Black Boy Richard Wright
At four years old, Richard Wright set fire to his home in a moment of boredom; at five his father deserted the family; by six Richard was – temporarily – an alcoholic. It was in saloons, railroad yards and streets that he learned the facts about life, about fear, hunger and hatred, while his mother’s long illness taught him about suffering. In a world of white hostility and subjugation it would be his love of books and pursuit of knowledge that would propel him to follow his dream of justice and opportunity in the north.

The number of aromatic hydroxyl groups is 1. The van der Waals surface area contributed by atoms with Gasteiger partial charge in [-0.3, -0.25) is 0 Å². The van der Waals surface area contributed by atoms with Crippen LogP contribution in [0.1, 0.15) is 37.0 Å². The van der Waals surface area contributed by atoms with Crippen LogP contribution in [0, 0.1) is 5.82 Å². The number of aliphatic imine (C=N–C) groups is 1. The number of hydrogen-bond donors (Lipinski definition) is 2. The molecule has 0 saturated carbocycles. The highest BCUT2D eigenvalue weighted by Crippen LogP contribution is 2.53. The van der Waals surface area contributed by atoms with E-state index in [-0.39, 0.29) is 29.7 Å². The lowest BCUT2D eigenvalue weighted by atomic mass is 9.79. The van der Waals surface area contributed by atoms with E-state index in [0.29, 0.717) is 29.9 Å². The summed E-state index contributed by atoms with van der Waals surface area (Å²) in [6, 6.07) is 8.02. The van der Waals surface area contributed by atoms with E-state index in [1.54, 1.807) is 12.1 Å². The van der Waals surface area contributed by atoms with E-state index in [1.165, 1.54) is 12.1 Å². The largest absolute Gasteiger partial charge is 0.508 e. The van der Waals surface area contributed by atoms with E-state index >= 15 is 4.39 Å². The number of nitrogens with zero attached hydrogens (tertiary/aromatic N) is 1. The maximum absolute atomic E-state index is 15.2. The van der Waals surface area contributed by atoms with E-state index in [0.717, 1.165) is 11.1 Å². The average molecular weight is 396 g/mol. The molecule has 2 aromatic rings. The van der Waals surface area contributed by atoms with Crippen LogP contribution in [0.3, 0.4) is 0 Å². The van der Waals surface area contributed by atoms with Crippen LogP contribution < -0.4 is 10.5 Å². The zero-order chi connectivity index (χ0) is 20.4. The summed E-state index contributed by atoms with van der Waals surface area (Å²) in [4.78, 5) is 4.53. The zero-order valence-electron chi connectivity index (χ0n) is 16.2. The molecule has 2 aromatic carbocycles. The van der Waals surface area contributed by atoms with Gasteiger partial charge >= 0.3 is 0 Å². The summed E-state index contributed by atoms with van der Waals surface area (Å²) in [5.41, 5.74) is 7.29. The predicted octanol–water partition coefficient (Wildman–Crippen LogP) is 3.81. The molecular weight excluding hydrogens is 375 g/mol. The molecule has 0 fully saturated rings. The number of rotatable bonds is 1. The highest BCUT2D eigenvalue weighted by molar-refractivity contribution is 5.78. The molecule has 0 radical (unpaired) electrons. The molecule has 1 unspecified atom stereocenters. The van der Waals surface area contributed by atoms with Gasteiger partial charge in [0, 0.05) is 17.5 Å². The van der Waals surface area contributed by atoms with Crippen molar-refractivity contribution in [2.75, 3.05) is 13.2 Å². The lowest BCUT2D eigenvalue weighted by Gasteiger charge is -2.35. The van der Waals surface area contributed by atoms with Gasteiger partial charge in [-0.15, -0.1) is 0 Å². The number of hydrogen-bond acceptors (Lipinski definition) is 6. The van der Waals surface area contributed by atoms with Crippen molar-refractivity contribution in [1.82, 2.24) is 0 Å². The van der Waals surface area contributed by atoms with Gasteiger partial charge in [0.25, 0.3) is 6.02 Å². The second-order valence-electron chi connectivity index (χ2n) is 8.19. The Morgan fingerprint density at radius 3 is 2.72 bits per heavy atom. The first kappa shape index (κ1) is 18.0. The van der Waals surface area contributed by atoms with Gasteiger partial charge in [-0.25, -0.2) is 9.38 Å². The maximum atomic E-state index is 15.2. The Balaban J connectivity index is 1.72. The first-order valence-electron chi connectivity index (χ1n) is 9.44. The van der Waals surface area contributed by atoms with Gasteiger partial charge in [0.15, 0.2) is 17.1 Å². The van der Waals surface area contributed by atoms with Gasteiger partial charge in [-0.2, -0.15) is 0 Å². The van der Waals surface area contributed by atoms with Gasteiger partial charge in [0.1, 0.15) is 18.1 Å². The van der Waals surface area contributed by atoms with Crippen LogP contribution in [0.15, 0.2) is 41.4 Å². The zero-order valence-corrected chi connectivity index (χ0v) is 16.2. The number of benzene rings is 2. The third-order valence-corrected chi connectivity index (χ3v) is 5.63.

A chronicle of coming of age under the racial prejudices of the American south, as much the story of a writer finding his voice, Black Boy remains one of the great, impassioned memoirs of the twentieth century.